Sharon Dolin is the author of Realm of the Possible (Four Way Books, 2004), Serious Pink (Marsh Hawk Press, 2003), and Heart Work (The Sheep Meadow Press, 1995), as well as four poetry chapbooks. In 2006-07, Ms. Dolin is Poet-in-Residence at Eugene Lang College The New School for Liberal Arts. She directs The Center for Book Arts Annual Letterpress Poetry Chapbook Competition and is a curator for the Center Broadsides Reading Series. She also teaches at the Unterberg Poetry Center of the 92nd Street Y and at Poets House.

Monday, July 17, 2006

Heather Bartlett

Scroon Lake: June 8, 2000

I should tell you how it happened:
bunk bed with only one
mattress, just springs and the outline
of a black rectangle
on top; a sleeping bag, fully open
across my unshaven legs;
a wooden chair against the wall;
no lampshade.

I should tell you
why: the sound of a belt buckle
falling
from chair
to carpet.

I should tell you, before
we go any further
that it happened more than once –

campfire in the back yard;
smoke through bedroom
windows; I stand
legs half bent,
inhaling and then
blowing back
through the screen toward the fire and
bottles and people and
cigarettes gathered
around it.

I should say that at this moment
it is happening
again.   You ask
Can you smell
the smoke?
or maybe
Are you afraid?

One eye focuses on the springs,
the other trying
to adjust; hand against the wall
for balance; head
on mattress –
no pillow.

Ask me again.

I say, listen and
look.  Breathe in
and out and
in.  The answer is in the sound
of reading, in the voice
of the poem
that still speaks
long after you have deleted
the words.


Heather Bartlett received her MFA in Poetry from Hunter College in New York City, where she also teaches. Her recent work has appeared in California Quarterly.

Sunday, July 09, 2006

Joshua Marie Wilkinson

the diamond cutter speaks

The diamond cutter speaks with his mouth shut in my dream & I have to ask him for something but my teeth turn to dust.  Clocks of five cities crashed in my chest with their ticking.  His bucket of jewel cuttings smelled of pitch & I stood up slowly to begin counting aloud.  You must count backwards with your eyes shut & listen for Jupiter's little quiz to drop you into the grasses behind the toy factory.  This is Centralia, this is Sequim, these are the aphids drilling the trees in Wenatchee.  Even the swimming pool drains are clotted with moths. I am holding my brother's arm.  I am holding still like you said.  I am near the garage light again & the air is burning a soft button into my ribs.  Won't you count with my counting?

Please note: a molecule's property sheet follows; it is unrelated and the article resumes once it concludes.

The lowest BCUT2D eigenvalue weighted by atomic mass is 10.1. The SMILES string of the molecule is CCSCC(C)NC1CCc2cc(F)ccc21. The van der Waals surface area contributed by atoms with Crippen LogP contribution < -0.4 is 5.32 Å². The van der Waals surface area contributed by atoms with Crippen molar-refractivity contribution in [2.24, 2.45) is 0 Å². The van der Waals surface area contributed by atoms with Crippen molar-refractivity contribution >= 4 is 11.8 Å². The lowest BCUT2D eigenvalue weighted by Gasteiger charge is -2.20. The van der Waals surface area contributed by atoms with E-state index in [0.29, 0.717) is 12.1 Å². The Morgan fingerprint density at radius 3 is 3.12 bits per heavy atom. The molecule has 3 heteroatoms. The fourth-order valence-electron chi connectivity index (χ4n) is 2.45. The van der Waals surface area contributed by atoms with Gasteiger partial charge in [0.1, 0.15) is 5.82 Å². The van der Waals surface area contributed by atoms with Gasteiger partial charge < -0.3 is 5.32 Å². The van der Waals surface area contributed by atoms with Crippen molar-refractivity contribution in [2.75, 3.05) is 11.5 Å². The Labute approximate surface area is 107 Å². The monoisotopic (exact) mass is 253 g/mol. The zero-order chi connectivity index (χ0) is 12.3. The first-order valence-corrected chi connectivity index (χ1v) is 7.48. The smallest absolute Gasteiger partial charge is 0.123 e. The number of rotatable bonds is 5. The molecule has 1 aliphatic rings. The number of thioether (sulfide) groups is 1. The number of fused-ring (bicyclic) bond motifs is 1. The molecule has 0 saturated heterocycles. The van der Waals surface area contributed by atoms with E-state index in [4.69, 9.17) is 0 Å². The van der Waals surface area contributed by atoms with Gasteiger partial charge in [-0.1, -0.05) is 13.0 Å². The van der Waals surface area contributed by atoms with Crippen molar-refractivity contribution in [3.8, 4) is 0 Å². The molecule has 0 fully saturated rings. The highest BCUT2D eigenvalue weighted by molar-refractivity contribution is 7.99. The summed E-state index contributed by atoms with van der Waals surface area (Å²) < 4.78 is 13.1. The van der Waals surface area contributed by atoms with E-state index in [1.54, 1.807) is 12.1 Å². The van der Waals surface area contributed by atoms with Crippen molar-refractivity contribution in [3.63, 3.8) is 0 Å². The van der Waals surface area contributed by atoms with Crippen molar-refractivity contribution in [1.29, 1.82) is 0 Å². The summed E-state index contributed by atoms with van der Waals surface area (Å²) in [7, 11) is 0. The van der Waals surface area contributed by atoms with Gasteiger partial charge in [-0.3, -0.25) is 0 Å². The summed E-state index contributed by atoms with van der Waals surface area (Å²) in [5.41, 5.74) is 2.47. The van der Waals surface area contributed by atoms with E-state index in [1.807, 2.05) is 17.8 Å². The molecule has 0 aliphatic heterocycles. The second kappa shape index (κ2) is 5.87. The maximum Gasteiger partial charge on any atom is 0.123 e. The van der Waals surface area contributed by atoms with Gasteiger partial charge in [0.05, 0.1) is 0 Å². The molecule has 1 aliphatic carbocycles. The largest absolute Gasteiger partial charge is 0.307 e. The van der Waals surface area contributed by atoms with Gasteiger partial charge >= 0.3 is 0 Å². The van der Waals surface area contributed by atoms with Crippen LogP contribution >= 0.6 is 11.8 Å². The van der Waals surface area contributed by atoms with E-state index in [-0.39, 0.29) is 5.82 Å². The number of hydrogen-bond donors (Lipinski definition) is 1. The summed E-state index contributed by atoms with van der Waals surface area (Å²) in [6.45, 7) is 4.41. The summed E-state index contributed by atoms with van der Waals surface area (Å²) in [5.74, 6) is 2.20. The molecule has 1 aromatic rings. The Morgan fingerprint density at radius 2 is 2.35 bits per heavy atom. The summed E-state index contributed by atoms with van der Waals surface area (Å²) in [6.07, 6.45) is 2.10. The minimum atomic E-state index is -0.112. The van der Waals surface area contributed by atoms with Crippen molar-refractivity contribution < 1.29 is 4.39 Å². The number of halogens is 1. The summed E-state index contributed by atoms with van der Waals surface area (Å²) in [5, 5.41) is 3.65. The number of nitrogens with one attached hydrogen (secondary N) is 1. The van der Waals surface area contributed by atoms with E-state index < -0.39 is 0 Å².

Cut Transom

White letters arrived
in the city of cardboard boxes,
dropped through the cut transom
& the twins took the letters
with the biggest swooping signatures
into the woods to assemble
the story of the city.


Joshua Marie Wilkinson is the author of Suspension of a Secret in Abandoned Rooms (Pinball, 2005) and, most recently, Lug Your Careless Body out of the Careful Dusk, which won the 2005 Iowa Poetry Prize and was just released this spring. A tour documentary about the band Califone is forthcoming next year and this fall he will join the Wave Books bus tour from Denver to Chicago. He lives in Colorado where he is at work on a new book and a collaboration with poet Noah Eli Gordon.

Sunday, July 02, 2006

jeroen nieuwland

paperweight

Other words have given way,
beneath the ones you read.
Were not in the right place,
had come with too few,
anyhow; became obsolete.

The paper unsuccessfully attempts
to shake the words that made it on
by pressing others through.

The word is not to blame,
its inkless form,
sometimes resists
its distilled form

but ultimately
speaks only when
on the page that
with its whiteness
immobilizes it;

muted interpreter
of some meddlesome
reader     period     context     syntax

Just beneath the surface
the word attempts
to accustom to
its new unchosen home

favouring its previous meaning.
Between all objects.
Bouncing off all objects.
The colour of objects
that angels in movies only guess at.


...
to pass and turn my head at you
have sat and said nothing with you

to share the arrival at a certain same place
with such frequent variations that they

the arrivals     or      the place

began to mirror general truths (like
ones that some have thought successfully

to describe with the language of their time
you know the ones you think of as you read)

when you were kind to mirror them for me
so I was able to adjust myself to them

with varying accomplishment resulting in no
more than shifting mental attitudes

to kiss with them the impossible centre of my belly


and always in approach my translucent hands
arranged themselves along your solid forms

tried to fit on a realm of shimmering reality that with
its flicker seemed at least more constant than

the outlined promise of my hands
Would they remain folded into themselves

you would have told me who you were
had I not used your body and your mind

to try the words that thereby faltered well
before I let you

tell me all about yourself.


jeroen nieuwland. writing a PhD on social commitment in modern Hindi poetry (in Leiden, Netherlands). editor of poetry magazines and poetry stage Perdu in Amsterdam.